Then Came The Morning on CD in a plastic, shrink-wrapped, jewel box complete with a booklet loaded with liner notes, lyrics, and credits. How 90s of them. No cheap cardboard packaging for this trio.
Once you open the case you'll also realize that there is nothing cheap about the music inside of it either. The group clearly doesn't suffer from the sophomore jinx, proving their eponymous debut was not beginner's luck.
Lone Bellow remains true to the their sound but their vocals have improved, especially in the case of lead singer Zach Williams (not that they were shabby before). His voice is stronger, more self-assured, and the powerful singing of Kanene Donehey Pipkin continues to be an asset. She is the band's secret weapon and deserves more than the single lead vocal ("Call to War") she is allowed here. Together, with lead guitarist Brian Elmquist, they produce some of the better harmonies in Americana music today.
The Lone Bellow continue to be billed as a country act but that term doesn't do justice to their music. This isn't a knock on country music, it's just that their sound embraces so much more than that. Their uptempo numbers rock, especially "Heaven Don't Call Me Home." The foot stomper features a loose, high energy, gospel trio supported by 1950s, greaser rock guitar. "Cold As It Is" and "If You Don't Love Me" are also for listeners who like to kick the volume up a notch.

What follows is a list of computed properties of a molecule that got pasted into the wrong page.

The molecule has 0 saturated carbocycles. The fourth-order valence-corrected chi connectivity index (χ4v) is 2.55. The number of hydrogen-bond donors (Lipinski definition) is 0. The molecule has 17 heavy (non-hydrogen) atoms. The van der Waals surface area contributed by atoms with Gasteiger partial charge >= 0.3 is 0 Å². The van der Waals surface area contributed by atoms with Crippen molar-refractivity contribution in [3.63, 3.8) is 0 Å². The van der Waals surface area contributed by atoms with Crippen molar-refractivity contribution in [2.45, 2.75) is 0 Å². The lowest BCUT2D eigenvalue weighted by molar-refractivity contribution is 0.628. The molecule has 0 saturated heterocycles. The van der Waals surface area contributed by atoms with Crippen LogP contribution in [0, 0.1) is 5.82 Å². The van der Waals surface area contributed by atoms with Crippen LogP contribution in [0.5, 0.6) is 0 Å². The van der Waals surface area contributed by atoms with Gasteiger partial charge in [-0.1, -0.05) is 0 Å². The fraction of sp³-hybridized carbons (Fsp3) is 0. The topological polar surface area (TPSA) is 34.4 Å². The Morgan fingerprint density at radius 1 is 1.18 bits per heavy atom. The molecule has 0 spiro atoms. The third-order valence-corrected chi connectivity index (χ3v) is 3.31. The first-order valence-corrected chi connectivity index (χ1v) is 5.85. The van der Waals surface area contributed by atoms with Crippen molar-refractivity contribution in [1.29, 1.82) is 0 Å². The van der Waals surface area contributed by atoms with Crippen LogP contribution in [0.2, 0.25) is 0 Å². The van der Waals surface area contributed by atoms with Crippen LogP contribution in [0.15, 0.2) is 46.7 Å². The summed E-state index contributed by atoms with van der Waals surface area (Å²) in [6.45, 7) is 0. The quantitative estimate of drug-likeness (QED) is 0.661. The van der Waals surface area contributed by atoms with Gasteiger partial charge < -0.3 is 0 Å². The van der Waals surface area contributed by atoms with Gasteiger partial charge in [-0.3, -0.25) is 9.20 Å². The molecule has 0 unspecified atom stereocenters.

The title track is made for radio and the blending of the three voices together are what makes it something special. "Watch Over Us" is another another vocal gem.
It's not just the group's singing that stands out. These thirteen self-written tracks are not lightweight in subject matter. They are thoughtful and dig deeply beyond pop music's most common theme: love in all of its forms. Then Came The Morning is by no means a party album but it will not depress you either.
The disc was produced by The National's Aaron Dessner who, based on the artistic success of this entire set, was a very good choice.
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